Apartheid in the Global Governance System

Improving global governance
Posted Jan 09, 2021 | Global Policy, Jason Hickel

Rich countries have disproportionate influence in setting the rules of international trade and finance and they do so in ways that serve their own economic interests. Jason Hickel argues in this Global Policy journal that this is particularly apparent in the World Bank and the International Monetary Fund (IMF), whose leaders are not elected, but nominated by the US and Europe respectively. Middle- and low-income countries, which together constitute 85 percent of the world’s population, have only a minority share. The imbalances in voting power explain why the two key global institutions have imposed neoliberal structural adjustment programmes across the global South for 40 years. These concerns have led to calls for a “double majority” system so that significant decisions will require not only shareholder majorities, but also member-state majorities. The author suggests that this would ensure that countries in the global South have a fair say in decisions that affect them, and the power to block harmful policies.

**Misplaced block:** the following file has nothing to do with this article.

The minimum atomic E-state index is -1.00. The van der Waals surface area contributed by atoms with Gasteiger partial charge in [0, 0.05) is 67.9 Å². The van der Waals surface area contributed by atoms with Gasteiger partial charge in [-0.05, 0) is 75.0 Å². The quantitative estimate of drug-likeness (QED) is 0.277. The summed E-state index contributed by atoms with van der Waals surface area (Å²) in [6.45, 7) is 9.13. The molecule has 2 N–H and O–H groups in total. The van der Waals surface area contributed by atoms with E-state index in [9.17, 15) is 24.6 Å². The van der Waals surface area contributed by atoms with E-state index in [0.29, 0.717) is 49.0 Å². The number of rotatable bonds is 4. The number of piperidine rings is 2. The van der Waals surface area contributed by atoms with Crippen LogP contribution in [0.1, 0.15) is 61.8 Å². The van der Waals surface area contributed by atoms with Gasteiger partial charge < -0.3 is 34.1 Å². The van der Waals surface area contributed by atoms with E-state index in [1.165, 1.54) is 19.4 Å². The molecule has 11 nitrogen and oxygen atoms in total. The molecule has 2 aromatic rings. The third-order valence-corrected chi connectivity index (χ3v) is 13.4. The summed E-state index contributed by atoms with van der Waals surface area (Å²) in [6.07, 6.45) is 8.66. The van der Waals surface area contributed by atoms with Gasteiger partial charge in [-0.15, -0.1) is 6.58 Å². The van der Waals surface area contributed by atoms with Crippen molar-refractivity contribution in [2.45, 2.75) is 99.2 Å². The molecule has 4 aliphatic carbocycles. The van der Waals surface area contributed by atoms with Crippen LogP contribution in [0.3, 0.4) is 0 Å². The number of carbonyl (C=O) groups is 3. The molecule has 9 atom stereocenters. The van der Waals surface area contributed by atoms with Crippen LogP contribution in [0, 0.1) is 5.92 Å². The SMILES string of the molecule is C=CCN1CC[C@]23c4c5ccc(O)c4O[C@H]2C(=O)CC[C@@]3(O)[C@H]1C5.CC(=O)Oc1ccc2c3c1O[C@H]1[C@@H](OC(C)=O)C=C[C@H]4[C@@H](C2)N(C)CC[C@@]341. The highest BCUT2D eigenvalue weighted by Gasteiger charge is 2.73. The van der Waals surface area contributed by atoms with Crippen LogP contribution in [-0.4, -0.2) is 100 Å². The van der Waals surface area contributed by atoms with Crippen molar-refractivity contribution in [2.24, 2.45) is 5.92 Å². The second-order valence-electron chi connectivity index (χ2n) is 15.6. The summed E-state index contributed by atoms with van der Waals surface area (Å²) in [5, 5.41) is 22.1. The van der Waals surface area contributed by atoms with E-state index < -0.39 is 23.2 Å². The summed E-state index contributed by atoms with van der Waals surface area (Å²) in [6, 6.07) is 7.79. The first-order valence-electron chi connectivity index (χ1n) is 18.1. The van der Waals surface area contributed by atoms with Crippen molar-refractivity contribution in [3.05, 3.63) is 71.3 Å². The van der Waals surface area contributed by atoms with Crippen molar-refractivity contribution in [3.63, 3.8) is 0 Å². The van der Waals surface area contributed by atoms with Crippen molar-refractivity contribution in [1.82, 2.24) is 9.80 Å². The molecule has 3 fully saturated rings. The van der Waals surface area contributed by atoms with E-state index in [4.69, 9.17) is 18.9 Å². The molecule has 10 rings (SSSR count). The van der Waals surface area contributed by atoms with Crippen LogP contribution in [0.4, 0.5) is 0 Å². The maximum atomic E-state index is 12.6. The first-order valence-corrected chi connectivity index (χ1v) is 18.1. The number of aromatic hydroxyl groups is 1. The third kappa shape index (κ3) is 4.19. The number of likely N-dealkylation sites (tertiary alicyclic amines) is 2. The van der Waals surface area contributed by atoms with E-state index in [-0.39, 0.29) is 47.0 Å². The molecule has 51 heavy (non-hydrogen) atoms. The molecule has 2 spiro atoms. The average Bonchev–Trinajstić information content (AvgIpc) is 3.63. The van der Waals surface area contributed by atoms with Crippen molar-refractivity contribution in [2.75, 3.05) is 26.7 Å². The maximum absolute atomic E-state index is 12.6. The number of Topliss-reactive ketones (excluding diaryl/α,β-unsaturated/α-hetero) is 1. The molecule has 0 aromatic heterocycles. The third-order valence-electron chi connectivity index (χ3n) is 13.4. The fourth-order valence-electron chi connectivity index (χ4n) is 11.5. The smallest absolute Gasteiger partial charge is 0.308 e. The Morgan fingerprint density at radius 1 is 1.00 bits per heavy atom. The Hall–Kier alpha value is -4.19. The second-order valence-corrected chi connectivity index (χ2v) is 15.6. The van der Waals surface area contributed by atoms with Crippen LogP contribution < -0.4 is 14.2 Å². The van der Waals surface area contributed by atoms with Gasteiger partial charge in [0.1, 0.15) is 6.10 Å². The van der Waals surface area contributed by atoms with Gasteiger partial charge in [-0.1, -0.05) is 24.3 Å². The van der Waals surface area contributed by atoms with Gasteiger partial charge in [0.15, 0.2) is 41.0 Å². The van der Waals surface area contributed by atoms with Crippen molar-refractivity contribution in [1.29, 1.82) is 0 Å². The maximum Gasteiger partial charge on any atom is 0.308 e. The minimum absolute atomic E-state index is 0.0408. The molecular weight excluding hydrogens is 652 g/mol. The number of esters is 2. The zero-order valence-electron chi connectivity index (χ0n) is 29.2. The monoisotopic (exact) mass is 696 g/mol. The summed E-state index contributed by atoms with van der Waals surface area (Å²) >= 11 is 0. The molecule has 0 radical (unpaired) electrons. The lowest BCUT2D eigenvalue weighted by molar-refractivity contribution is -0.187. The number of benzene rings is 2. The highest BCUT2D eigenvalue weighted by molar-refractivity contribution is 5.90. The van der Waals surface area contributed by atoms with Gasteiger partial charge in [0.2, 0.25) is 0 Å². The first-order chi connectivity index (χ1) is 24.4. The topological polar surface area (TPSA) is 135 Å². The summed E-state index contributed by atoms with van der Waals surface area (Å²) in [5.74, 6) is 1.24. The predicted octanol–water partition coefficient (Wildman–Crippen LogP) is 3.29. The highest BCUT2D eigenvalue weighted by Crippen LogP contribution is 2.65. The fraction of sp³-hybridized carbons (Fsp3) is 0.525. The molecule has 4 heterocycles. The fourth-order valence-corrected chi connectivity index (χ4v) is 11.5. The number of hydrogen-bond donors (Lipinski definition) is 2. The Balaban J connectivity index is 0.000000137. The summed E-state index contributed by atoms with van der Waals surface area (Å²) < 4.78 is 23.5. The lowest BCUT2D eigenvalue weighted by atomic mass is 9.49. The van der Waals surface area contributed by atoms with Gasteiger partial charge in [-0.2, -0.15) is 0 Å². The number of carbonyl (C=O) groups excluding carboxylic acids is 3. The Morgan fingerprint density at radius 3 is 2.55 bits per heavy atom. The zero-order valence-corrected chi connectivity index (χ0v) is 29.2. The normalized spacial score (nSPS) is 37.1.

https://www.globalpolicyjournal.com/blog/05/01/2021/apartheid-global-governance-system


 

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